Updated Apr 9, 2024 - Politics & Policy

Scoop: Congress eyes sanctions on "under the radar" Gaza militant group

Rep. Brad Sherman, wearing a dark gray pinstrip suit, light blue shirt, yellow tie and glasses, sitting at a committee rostrum speaking into a microphone.

Rep. Brad Sherman. Photo: Kent Nishimura/Los Angeles Times via Getty Images.

A bipartisan group of House members is introducing legislation to sanction the Gaza-based Popular Resistance Committees for their role in the Oct. 7 attack, Axios has learned.

Why it matters: Despite the group's connections to prominent Palestinian U.S.-designated terror groups such as Hamas and Palestinian Islamic Jihad, it has managed to avoid U.S. sanctions.

  • "For far too long, the Popular Resistance Committees have flown under the radar and avoided real consequences for their horrific crimes," said Rep. Brad Sherman (D-Calif.), the bill's sponsor, in a statement.

Driving the news: The 11-page bill labels the PRC the "third-largest terror group in the Gaza strip," after Hamas and Palestinian Islamic Jihad.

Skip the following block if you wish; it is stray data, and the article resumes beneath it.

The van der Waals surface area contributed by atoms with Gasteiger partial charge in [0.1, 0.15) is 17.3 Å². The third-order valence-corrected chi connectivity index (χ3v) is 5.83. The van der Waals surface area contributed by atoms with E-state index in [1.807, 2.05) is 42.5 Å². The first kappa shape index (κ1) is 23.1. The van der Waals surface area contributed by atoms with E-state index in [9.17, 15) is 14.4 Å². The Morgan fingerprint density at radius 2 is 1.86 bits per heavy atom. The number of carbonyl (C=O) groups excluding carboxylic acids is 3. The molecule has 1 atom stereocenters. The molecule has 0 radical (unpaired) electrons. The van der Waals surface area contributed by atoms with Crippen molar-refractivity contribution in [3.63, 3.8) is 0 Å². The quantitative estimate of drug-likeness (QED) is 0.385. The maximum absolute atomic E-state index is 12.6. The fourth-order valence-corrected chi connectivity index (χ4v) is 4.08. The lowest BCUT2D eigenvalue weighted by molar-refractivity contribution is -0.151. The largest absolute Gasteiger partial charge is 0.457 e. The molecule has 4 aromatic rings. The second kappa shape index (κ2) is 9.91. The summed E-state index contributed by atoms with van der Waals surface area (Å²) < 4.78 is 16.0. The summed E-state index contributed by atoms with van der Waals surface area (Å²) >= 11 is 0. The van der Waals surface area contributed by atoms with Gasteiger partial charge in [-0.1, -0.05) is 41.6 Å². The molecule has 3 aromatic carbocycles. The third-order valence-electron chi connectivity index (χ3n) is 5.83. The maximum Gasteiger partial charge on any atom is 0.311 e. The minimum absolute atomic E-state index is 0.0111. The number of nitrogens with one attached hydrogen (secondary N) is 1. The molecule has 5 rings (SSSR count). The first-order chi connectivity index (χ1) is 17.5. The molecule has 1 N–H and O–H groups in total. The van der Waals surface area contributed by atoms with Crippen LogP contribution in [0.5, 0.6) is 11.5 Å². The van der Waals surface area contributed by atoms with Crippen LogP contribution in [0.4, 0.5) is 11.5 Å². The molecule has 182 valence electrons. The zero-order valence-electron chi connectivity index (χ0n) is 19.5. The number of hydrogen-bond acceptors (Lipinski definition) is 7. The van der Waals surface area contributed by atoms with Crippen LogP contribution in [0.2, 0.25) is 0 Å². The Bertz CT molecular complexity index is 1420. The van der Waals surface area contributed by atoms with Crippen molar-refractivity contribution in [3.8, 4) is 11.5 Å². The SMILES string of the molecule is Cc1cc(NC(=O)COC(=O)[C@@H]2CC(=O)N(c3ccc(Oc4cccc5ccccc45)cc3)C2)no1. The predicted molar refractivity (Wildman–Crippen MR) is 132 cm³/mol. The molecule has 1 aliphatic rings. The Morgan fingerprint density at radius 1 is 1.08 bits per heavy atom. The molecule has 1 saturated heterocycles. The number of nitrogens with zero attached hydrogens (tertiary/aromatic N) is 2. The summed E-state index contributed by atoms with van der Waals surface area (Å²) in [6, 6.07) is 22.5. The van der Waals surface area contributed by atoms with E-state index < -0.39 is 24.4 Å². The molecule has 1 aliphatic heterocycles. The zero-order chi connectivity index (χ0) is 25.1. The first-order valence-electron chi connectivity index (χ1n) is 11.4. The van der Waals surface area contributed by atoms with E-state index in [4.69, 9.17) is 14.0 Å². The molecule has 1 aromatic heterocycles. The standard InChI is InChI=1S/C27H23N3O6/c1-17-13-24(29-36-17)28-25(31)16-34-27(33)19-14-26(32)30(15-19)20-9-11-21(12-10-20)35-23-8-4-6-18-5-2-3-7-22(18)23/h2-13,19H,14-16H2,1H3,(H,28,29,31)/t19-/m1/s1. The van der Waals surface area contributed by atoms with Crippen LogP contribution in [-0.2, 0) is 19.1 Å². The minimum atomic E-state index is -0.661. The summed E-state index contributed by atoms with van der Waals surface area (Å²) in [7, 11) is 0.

• It imposes sanctions on the PRC and those connected to the group by blocking them from doing business or owning property in the U.S. or possessing a U.S. entry visa.
  • The measure also requires the State Department to issue a report on whether to designate the PRC and the West Bank-based Lion's Den militant group as terrorist organizations.

The backdrop: The PRC were a main suspect in the bombing of a diplomatic convoy in Gaza in 2003 that killed three U.S. security guards.

What they're saying: "The time has come to hold this heinous terror group accountable for decades of cowardly attacks against innocent Israelis, Americans, and Palestinians, and apply the full force of U.S. sanctions to cut off the PRC from the global financial system," Sherman said.

Between the lines: In addition to Sherman, a senior Democrat on the House Foreign Affairs Committee, the bill is co-sponsored by Reps. Michael McCaul (R-Texas), David Kustoff (R-Tenn.) and Brad Schneider (D-Ill.).

  • The inclusion of McCaul, the chair of the House Foreign Affairs Committee, signals that the bill could attain the GOP leadership support needed to get a vote on the House floor.
  • Schneider and Kustoff both sit on the House Ways and Means Committee, which has jurisdiction over sanctions legislation.
  • A spokesperson for House Speaker Mike Johnson (R-La.) did not respond to a request for comment.

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